Routes to Better Health for Children in Four Developing Countries
Despite the availability of effective, affordable interventions for the most common causes of death, more than ten million children in developing countries die each year. This article describes the circumstances of four countries whose reductions in child mortality exceeded what might be expected from their poor economic circumstances, and it asks whether they followed common routes to improved health for children. The findings suggest that contextual factors, such as the degree of economic development, good governance, and strong health care systems, matter less than do targeted health intervention, foreign aid, and technical assistance. In general, these findings contradict prevailing U.S. foreign policy regarding the circumstances in which progress toward health goals can be made.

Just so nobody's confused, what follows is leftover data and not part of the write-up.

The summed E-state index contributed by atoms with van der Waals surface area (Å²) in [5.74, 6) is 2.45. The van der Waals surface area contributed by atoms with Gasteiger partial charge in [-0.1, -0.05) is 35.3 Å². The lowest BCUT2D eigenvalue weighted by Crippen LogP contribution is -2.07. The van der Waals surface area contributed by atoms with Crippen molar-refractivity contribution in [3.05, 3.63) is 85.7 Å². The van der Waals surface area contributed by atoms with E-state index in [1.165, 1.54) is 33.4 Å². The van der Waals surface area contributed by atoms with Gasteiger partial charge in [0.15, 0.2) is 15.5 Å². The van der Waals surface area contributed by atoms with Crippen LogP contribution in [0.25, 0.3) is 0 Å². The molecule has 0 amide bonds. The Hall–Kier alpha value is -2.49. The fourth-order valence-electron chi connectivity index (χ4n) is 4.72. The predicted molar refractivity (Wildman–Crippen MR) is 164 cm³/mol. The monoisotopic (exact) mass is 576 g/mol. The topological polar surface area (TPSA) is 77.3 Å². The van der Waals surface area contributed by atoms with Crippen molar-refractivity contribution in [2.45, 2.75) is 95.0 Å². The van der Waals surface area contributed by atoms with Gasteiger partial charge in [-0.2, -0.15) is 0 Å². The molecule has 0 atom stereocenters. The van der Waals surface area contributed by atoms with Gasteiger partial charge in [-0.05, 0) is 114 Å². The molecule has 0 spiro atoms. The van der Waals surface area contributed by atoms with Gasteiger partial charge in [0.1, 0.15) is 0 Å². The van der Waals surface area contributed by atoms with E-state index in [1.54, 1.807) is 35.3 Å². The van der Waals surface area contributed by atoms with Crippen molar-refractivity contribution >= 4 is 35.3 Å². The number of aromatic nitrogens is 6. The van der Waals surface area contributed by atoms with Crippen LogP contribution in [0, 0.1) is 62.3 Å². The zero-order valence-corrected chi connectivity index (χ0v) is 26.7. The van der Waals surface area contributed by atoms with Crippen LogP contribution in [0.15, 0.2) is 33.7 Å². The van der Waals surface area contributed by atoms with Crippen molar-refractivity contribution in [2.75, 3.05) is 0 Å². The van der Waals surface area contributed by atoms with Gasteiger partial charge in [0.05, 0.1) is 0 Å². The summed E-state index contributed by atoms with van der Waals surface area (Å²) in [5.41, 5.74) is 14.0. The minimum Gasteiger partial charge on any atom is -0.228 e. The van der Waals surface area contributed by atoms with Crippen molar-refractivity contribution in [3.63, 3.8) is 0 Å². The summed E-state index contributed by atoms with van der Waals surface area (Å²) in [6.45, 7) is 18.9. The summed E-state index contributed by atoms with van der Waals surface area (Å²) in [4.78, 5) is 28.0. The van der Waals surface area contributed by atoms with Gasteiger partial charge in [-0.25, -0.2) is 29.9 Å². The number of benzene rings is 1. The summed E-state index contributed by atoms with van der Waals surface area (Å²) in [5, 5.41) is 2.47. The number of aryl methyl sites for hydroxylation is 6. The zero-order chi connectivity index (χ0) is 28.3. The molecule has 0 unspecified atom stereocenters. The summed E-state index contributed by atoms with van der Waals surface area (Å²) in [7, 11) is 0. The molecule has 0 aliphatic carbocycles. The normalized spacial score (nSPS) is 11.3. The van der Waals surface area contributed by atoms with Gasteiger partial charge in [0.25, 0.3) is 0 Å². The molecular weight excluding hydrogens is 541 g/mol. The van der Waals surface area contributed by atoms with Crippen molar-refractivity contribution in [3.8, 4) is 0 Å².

Author(s): Thomas W. Croghan; Amanda Beatty; Aviva Ron
Keywords: child health; developing countries; poverty; delivery of health care; governance
Volume 84, Issue 2 (pages 333–358)
Published in 2006